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The Next Economy
Circular Solutions to Water Stress Could Save 11% of Global Water Demand

Global fresh water demand is expected to grow by 2 percent yearly over the next several decades. Based on the assumption that water supply will remain relatively stable, demand growth is expected to lead to serious water stress. This is largely the result of a linear model of water usage, in which the resource becomes more polluted and increasingly wasted as it travels through the system, shortening the water cycle.

Less is More: Circular Economy Solutions to Water Shortages*, a* new report by ING in partnership with Deltares, an independent knowledge institute for water and subsoil, is attempting to address these issues by laying out a circular model for water usage. In this model, the take-make-waste approach is replaced by a reduce-reuse-retention approach, which aims to close the loop and make the water system regenerative by design so water retains its quality and can move through the cycle again and again. According to the report, moving towards more circular water systems will improve the local balance of water supply and demand.

In the report, ING and Deltares analyze the circular potential in six regions: Northern India, California, Ghana, United Arab Emirates, Bangladesh and the Netherlands. The report finds that while the circular economy is not able to fully eliminate water shortages, it has the potential to save 400 billion m3 of water yearly, the equivalent of 11 percent of global water demand and almost the entirity of water consumption in the U.S.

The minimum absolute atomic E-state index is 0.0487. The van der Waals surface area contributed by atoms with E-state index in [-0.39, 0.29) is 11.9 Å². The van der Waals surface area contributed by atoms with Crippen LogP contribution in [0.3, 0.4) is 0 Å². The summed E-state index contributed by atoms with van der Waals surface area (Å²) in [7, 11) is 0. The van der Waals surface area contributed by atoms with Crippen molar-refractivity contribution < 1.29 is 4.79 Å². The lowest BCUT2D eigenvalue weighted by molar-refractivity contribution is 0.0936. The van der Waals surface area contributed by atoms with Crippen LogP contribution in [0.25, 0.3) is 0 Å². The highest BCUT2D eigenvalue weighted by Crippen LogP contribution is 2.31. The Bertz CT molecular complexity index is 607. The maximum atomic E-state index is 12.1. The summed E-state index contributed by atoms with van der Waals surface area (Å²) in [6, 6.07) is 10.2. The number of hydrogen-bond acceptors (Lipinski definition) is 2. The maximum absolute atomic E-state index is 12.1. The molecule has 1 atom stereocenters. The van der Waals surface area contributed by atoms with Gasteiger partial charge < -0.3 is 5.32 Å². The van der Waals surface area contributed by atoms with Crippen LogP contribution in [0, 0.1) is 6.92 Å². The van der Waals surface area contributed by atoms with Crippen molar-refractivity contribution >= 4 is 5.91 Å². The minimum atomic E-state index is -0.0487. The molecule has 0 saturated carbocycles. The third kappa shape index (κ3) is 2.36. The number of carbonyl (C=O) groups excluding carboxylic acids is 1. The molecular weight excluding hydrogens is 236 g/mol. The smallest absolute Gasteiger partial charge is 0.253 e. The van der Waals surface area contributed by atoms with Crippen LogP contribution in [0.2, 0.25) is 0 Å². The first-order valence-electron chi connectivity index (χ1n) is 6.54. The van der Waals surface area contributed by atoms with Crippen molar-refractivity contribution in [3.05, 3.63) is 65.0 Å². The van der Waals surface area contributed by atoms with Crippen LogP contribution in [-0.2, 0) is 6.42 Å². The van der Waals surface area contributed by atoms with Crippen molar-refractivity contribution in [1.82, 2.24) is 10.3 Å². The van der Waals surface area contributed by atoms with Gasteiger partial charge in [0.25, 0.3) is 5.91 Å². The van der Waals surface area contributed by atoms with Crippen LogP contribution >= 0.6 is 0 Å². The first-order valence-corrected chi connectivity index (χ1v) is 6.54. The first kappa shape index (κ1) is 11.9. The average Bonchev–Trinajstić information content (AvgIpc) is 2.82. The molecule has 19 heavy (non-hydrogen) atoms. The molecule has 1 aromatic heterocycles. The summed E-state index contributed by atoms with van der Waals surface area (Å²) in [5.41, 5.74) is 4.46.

In California, a region that has, for the last six years, been plagued by severe drought , the circular economy has the potential to almost halve the number of years with anticipated water shortages. For the years where shortages remain, these are reduced by over 90 percent. A circular approach could also provide an alternative for desalination projects that come with high environmental and social costs.

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Northern India has a very large and water intensive agriculture sector, a reality which further aggravates its position as a water-stressed region. Water shortages pose a significant problem for the region and are expected to occur every year up to 2050. The introduction of a reduce-reuse-retention approach could help reduce these water shortages by one-third and save around 350 billion m3 yearly. This equates to 10 percent of the water used globally.

Like Northern India, Bangladesh is also expected to experience water shortages every year up to 2050. Similarly, circular practices have the potential to almost halve water shortages and save 20 billion m3 each year. The same can be said for the United Arab Emirates, where a circular approach to water could help one of the most water-stressed countries in the world reduce water shortages by around 16 percent annually.

Ghana and the Netherlands would also benefit from a new model. A regenerative model to water usage has the potential to reduce shortages by two-thirds (117 million m3 annually) in 14 of the years leading up to 2050 for Ghana, and could reduce water shortages in the agriculture sector in the Netherlands by up to one-quarter.

“As our findings demonstrate, circular water measures certainly have high potential to reduce water stress. Applying the principals of the circular economy requires transformative change of current linear water systems, which in turn also presents businesses with a range of opportunities throughout the supply chain,” said Gerben Hieminga, ING.

“Nonetheless, we must be cognizant of the fact that these measures cannot be implemented in isolation. Barriers to progress, such as costs of implementation, regulatory control and free water rights, as well as the entire water cycle from supply, demand and behavior needs to be improved before a circular water solution can be as effective in achieving such positive results.”


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